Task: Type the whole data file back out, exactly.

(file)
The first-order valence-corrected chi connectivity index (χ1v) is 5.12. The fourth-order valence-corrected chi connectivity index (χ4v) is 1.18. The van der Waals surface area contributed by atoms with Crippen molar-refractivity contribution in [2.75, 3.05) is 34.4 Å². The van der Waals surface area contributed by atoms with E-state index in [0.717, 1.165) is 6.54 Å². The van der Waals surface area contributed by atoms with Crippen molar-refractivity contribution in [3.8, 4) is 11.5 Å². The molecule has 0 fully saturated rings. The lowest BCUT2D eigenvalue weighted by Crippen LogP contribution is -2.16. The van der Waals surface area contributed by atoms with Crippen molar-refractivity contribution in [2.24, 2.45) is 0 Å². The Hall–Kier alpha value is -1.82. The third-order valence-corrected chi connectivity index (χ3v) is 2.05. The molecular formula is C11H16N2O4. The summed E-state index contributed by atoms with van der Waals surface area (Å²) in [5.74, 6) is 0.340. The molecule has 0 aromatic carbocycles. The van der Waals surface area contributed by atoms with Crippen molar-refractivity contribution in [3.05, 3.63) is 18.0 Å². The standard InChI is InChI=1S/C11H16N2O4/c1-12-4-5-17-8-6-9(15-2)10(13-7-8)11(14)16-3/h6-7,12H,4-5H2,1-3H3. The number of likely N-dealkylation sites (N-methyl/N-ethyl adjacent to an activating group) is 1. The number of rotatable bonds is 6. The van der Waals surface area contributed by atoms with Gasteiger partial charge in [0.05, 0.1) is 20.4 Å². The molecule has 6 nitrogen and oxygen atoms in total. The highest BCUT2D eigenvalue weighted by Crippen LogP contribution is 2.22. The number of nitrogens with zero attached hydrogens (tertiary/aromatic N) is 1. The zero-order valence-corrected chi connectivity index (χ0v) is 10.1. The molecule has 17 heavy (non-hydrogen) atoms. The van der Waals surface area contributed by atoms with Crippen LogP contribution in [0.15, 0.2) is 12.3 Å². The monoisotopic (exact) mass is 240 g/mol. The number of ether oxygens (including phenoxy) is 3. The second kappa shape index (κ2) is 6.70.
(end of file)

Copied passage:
The first-order valence-corrected chi connectivity index (χ1v) is 5.12. The fourth-order valence-corrected chi connectivity index (χ4v) is 1.18. The van der Waals surface area contributed by atoms with Crippen molar-refractivity contribution in [2.75, 3.05) is 34.4 Å². The van der Waals surface area contributed by atoms with E-state index in [0.717, 1.165) is 6.54 Å². The van der Waals surface area contributed by atoms with Crippen molar-refractivity contribution in [3.8, 4) is 11.5 Å². The molecule has 0 fully saturated rings. The lowest BCUT2D eigenvalue weighted by Crippen LogP contribution is -2.16. The van der Waals surface area contributed by atoms with Crippen molar-refractivity contribution in [2.24, 2.45) is 0 Å². The Hall–Kier alpha value is -1.82. The third-order valence-corrected chi connectivity index (χ3v) is 2.05. The molecular formula is C11H16N2O4. The summed E-state index contributed by atoms with van der Waals surface area (Å²) in [5.74, 6) is 0.340. The molecule has 0 aromatic carbocycles. The van der Waals surface area contributed by atoms with Crippen molar-refractivity contribution in [3.05, 3.63) is 18.0 Å². The standard InChI is InChI=1S/C11H16N2O4/c1-12-4-5-17-8-6-9(15-2)10(13-7-8)11(14)16-3/h6-7,12H,4-5H2,1-3H3. The number of likely N-dealkylation sites (N-methyl/N-ethyl adjacent to an activating group) is 1. The number of rotatable bonds is 6. The van der Waals surface area contributed by atoms with Gasteiger partial charge in [0.05, 0.1) is 20.4 Å². The molecule has 6 nitrogen and oxygen atoms in total. The highest BCUT2D eigenvalue weighted by Crippen LogP contribution is 2.22. The number of nitrogens with zero attached hydrogens (tertiary/aromatic N) is 1. The zero-order valence-corrected chi connectivity index (χ0v) is 10.1. The molecule has 17 heavy (non-hydrogen) atoms. The van der Waals surface area contributed by atoms with Crippen LogP contribution in [0.15, 0.2) is 12.3 Å². The monoisotopic (exact) mass is 240 g/mol. The number of ether oxygens (including phenoxy) is 3. The second kappa shape index (κ2) is 6.70.